In Ben Jonson’s masque for the royal court, Christmas His Masque, old Christmas is rowdy and gregarious, and leads in his ‘children’ Cupid, Misrule, Carol, Mince Pie, Gambol, Post-and-Pan, New Years Gift, Mumming, Wassail, and Baby Cake – all kinds of earthy, rumbustious fun. He knows he’s disreputable and a bit suspect, and has to spend the first couple of minutes arguing his way in past the guards.

This personification of Christmas had a lot more in common with the traditional ‘Lord of Misrule’ or the ‘King of the Feast’. During his little reign, the rules about gluttony, drunkenness, gambling and mischief were all relaxed, and hierarchies were turned upside-down.

Needless to say, the Puritans hated him and everything he stood for. 

As religious and political cracks became craters, and civil war broke out, Christmas was caught in the crossfire, and found itself firmly on the Royalist side. 

When Christmas was at last banned by victorious Parliament, it didn’t go down without a fight. In some cities, crowds of pro-Christmas rioters marauded through the streets, smashing shops that had dared to open, and violently defending public Christmas decorations.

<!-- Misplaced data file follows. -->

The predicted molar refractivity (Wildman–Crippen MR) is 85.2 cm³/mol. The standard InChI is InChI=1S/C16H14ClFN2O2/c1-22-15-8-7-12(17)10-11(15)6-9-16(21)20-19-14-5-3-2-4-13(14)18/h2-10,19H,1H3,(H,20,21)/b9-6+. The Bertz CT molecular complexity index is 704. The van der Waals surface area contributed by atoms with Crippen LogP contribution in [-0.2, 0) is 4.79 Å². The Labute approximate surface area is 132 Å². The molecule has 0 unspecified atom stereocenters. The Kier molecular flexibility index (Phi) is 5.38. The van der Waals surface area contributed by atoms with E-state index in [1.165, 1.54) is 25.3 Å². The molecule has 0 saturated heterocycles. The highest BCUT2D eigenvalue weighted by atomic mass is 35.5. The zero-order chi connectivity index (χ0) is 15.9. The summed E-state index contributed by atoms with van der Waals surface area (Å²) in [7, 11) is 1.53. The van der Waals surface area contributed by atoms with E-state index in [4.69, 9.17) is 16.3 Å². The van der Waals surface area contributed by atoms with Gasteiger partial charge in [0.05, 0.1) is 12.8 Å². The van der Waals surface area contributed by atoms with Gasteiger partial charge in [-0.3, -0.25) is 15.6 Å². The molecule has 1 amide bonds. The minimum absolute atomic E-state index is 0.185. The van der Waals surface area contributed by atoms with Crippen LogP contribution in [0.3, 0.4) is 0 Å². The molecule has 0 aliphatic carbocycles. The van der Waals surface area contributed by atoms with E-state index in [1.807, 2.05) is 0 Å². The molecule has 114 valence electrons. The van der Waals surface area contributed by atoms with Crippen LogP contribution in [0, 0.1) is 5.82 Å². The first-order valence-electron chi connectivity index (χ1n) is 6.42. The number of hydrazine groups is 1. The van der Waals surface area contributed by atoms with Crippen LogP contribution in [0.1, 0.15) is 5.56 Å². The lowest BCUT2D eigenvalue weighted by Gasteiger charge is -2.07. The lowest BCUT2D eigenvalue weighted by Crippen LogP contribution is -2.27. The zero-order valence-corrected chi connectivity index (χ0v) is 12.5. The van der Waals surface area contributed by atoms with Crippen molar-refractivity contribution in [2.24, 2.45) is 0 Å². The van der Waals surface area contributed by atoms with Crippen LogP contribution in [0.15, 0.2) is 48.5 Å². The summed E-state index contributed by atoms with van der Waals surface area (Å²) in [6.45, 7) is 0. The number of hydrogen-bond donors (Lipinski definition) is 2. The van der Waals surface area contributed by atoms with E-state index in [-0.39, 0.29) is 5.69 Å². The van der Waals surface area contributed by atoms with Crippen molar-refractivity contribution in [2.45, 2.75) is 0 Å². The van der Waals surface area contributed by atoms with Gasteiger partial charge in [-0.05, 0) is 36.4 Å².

Warring tracts arguing for and against Christmas used Father Christmas to make their points. In An Hue and Cry after Christmas, he is portrayed as a scurrilous old traitor who has been arrested and imprisoned, but has escaped and gone on the lam, leaving his hair and beard caught between the prison bars. The Royalist pro-Christmas faction retaliated by portraying him as a poor, maligned old man who just wanted to bring everyone cheer. 

In 1868, long after the monarchy and Christmas had both been restored, another pamphlet called The Examination and Tryal of Father Christmas saw Father Christmas on trial again. Droves of the poor push forward to testify in his defence, speaking of the joys he has brought to their lives in dark days.

This time, poor, long-suffering Christmas was acquitted.

Comments

There are currently no comments.